Although fire from the Scottish infantry proved ineffective due to the effects of the khamsin, the British tanks again enjoyed an initial success: knocking out the three Italian AT Rifle teams and taking a few chunks out of the advancing infantry.
All was looking good: with the Italian Force Morale reduced down to  in exchange for only a few casualties. Then, suddenly, the British tanks lost their mojo. All their shots at the advancing Italian tanks missed or bounced off armour, and return fire caused the crews of both Grants to bail: running for home chased by the jeers of their Scottish comrades!
I looked at my Force Morale: the loss of the tanks and a Big Man had dropped me down to , enough that if the Italians, despite their precarious hold on their own morale, managed to knock out a couple more tanks or infantry squads, then I was Gone (with a capital G), the Scots being ordered to retreat.
Correction: it was a Grant and a Crusader that bailed, not the two Grants
All now depended on who managed to land the first decent blow. Incredibly (in my opinion) it was the Italians who took the initiative: their tanks storming forward to burst through the British line and threaten to shoot everything up from behind!
Two Italian tanks burst through the line. Note the Bogged Down Honey!
A close up of the same situation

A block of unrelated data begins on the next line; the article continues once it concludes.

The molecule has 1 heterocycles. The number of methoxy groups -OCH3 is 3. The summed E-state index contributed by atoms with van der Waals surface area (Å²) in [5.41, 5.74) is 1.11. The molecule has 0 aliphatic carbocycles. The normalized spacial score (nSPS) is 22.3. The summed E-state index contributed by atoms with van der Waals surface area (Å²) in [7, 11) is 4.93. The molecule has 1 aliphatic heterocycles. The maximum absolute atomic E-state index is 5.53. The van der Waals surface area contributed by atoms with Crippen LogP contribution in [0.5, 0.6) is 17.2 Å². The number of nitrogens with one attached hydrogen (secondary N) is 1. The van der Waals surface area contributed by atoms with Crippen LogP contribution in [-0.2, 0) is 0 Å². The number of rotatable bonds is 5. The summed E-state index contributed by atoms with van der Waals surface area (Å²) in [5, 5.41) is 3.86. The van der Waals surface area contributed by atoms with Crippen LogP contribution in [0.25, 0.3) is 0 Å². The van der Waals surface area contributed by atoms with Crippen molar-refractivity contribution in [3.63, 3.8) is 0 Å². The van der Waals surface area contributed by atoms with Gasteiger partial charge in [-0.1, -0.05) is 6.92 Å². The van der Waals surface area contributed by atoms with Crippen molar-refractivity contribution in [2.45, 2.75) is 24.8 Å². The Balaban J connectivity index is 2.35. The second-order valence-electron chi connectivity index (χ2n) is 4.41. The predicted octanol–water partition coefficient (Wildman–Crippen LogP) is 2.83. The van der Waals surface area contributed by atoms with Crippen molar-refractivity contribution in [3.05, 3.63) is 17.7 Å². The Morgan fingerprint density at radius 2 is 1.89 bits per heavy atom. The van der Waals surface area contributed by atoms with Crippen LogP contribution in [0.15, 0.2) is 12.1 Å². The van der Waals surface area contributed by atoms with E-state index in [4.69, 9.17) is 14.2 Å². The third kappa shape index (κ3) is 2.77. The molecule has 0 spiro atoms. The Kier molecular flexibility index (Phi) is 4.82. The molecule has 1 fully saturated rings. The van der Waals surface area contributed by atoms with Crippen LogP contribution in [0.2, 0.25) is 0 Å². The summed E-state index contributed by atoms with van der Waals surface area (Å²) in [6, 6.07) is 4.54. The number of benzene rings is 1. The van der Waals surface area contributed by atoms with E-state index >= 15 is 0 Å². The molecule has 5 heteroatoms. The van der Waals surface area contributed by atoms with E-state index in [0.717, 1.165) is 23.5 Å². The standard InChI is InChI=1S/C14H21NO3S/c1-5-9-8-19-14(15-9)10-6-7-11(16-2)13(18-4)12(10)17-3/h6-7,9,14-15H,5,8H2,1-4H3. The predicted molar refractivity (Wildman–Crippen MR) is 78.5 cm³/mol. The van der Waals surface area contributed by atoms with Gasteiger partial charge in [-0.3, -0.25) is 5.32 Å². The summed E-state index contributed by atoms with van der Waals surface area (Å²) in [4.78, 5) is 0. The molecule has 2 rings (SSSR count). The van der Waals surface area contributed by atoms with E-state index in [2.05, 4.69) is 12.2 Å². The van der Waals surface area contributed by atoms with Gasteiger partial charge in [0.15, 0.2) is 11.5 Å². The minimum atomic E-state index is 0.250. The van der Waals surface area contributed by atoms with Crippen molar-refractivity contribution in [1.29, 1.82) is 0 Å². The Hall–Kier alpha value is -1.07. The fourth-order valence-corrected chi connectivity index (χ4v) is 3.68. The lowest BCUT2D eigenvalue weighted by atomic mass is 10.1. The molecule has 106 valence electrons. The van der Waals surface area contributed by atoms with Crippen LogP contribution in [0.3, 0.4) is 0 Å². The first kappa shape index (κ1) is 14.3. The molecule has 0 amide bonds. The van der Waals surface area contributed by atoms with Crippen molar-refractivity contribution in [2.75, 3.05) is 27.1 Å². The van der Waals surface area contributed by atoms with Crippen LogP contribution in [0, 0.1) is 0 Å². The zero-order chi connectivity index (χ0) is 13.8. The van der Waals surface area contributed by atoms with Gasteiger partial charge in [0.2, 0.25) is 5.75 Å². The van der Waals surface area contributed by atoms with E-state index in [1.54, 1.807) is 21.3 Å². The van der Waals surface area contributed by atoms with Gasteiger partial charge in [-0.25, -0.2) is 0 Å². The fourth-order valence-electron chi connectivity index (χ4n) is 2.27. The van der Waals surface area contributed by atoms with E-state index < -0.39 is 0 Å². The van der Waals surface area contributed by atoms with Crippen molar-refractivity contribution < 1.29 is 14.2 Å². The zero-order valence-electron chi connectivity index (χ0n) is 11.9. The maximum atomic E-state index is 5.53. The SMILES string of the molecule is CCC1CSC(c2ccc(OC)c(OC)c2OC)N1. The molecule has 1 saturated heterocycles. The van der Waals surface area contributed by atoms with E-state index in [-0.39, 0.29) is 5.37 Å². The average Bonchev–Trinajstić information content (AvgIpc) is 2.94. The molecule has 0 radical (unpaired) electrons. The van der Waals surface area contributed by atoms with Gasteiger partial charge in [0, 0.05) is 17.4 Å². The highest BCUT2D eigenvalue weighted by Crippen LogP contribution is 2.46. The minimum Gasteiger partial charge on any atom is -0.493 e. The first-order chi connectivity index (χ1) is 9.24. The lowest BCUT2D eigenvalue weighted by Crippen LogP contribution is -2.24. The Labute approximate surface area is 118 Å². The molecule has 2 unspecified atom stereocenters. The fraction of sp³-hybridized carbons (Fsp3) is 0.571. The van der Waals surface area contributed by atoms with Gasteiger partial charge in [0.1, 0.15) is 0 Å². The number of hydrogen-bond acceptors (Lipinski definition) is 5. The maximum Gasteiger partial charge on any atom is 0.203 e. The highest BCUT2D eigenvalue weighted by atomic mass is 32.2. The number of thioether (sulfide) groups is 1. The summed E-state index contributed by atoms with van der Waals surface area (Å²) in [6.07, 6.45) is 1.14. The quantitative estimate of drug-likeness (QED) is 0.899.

Both of the Italian tanks now turned their fire onto the Crusader: one shooting it from the flank, one from behind.
Much to my surprise, the Crusader survived this onslaught, its gunner returning fire, but with no effect, and the first of the Italian infantry was now getting ominously close to the Scottish sangars.
Things were desperate, but the crew of the Crusader kept their nerve, reversing up onto the hill to keep their front armour towards the Italian tanks. The gunner calmly targeted one of the Italian tanks…BOOM!
At this point, the Italian Force Morale hit  and I had won!
Well that was a bit close!
If the Italian tanks had managed to dispatch the Crusader that they had got the drop on (more than possible given the situation) they would have been in the perfect position to start taking out my infantry from behind, with their own infantry poised to attack simultaneously from the front. A narrow escape for the Scots: who had just not been able to do enough damage to the khamsin-covered Italian advance.
An amazing game that all came down to the last few minutes of the action. Thanks, Klaus-Dieter, for a great scenario.
Fellow Lardy Tony Cane has sent me another IABSM AAR, but this time with a bit of a difference: the game is set on the North West Frontier in the early 1920's.
According to Tony, the mission creep away from pure WW2 is all down to the purchase of Lardie specials. The scenario itself is from the Summer 07 edition, the piece on Mussolini's Baubles is in the Summer 06 edition, and those two combined with his collection of WWI German East Africa war figures and the fact he happened to have Pathans in the lead pile...